Feast of flesh as Cavalli economises on fabric
Celebrities looking to grab the limelight on the red carpet can breathe a sigh of relief. After a few seasons of covered-up, romantic collections, Roberto Cavalli has returned to the "molto sexy" look for which he is best known, albeit with a lighter touch and no animal print. Perhaps the credit crisis has forced him to use less fabric, or maybe the designer could no longer repress his unofficial motto that if you've got it – and maybe even if you haven't – flaunt it.
Clothes to flash the flesh came in the form of lace trousers, micro dresses, backless gowns and sheer fabrics. Cavalli described his mainline collection as "sexual but also light and sophisticated, for a woman who speaks with her eyes". Body language would also be an option, as the tiniest of dresses came with fitted bustier tops and skirts with stiff ruffles or mini pleats. Patterns included delicate florals, and bolder pink flowers. Acid green appeared on a kaftan.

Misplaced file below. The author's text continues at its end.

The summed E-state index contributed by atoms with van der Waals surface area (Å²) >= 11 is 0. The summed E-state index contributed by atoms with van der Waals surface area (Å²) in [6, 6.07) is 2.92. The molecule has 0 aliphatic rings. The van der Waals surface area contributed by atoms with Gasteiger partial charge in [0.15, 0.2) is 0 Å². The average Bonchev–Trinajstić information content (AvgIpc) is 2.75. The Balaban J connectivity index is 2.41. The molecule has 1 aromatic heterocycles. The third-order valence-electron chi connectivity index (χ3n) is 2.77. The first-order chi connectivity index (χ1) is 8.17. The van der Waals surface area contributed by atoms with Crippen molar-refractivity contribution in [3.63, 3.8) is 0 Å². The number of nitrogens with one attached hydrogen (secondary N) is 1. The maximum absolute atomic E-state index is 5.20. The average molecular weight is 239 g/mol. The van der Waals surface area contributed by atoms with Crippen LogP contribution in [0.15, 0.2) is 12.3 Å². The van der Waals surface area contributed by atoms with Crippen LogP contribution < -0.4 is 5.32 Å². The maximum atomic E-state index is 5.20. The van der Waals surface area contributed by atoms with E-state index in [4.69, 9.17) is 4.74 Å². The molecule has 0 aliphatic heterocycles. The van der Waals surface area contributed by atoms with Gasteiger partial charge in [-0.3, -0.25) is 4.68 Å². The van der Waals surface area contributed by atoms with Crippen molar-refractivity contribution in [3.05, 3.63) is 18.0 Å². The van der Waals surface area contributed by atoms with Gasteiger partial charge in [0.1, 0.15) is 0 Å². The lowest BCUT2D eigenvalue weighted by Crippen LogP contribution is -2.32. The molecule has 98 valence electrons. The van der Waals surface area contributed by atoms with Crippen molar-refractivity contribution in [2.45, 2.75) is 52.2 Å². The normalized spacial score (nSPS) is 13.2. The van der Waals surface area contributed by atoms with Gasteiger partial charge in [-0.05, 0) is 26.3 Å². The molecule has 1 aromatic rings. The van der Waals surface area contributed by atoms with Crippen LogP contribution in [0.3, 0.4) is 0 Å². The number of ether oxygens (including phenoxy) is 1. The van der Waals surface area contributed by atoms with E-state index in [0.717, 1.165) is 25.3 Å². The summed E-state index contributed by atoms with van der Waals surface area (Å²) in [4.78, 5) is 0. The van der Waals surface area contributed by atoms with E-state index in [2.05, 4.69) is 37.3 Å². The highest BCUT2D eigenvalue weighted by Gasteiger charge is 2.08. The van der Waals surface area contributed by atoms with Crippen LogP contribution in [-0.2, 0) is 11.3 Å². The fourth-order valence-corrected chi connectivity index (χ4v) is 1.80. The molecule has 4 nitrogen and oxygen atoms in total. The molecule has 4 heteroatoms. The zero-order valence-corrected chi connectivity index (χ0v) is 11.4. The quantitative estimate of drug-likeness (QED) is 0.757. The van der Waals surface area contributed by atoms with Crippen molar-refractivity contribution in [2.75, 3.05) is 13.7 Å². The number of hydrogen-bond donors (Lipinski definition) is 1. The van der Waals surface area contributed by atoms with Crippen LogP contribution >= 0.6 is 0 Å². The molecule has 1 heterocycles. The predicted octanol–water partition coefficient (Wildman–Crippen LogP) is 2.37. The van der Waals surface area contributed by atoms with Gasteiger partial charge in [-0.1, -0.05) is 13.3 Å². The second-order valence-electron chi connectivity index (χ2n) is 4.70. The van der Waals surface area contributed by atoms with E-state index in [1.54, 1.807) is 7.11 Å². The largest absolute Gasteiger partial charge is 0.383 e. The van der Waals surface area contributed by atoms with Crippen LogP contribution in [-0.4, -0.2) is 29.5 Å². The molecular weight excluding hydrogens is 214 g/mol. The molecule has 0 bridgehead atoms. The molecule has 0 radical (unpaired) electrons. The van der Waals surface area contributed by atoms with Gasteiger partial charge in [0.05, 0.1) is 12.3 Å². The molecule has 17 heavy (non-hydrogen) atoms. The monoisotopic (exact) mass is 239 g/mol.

A less flirtatious, quirky femininity prevailed at the Marni show, a celebration of colour. The label combines wildly different fabrics, shades and prints in an irresistibly uplifting way. For spring/summer there was a pop art feel, confirmed by T-shirts featuring images by Peter Blake. Large polkadots in blue and red on white covered straight, knee-length skirts and shell tops, over which were worn sheer, forest green organza jackets. Slim shifts from cut-out circles of fabric and decorated with sequins were appealing, although a black circle-motif dress with a peplum felt like a Prada derivative. Other shapes included a strapless trapeze dress in flower printed purple silk, cropped trousers and tabard tops.
Last season's bold necklaces will hang around fashionable necks for summer 2009, appearing at Emporio Armani, Burberry and Marni. The latter's giant necklaces of horn-shaped flowers, resembling the work of glass sculptor Dale Chihuly, are likely to be a hit.
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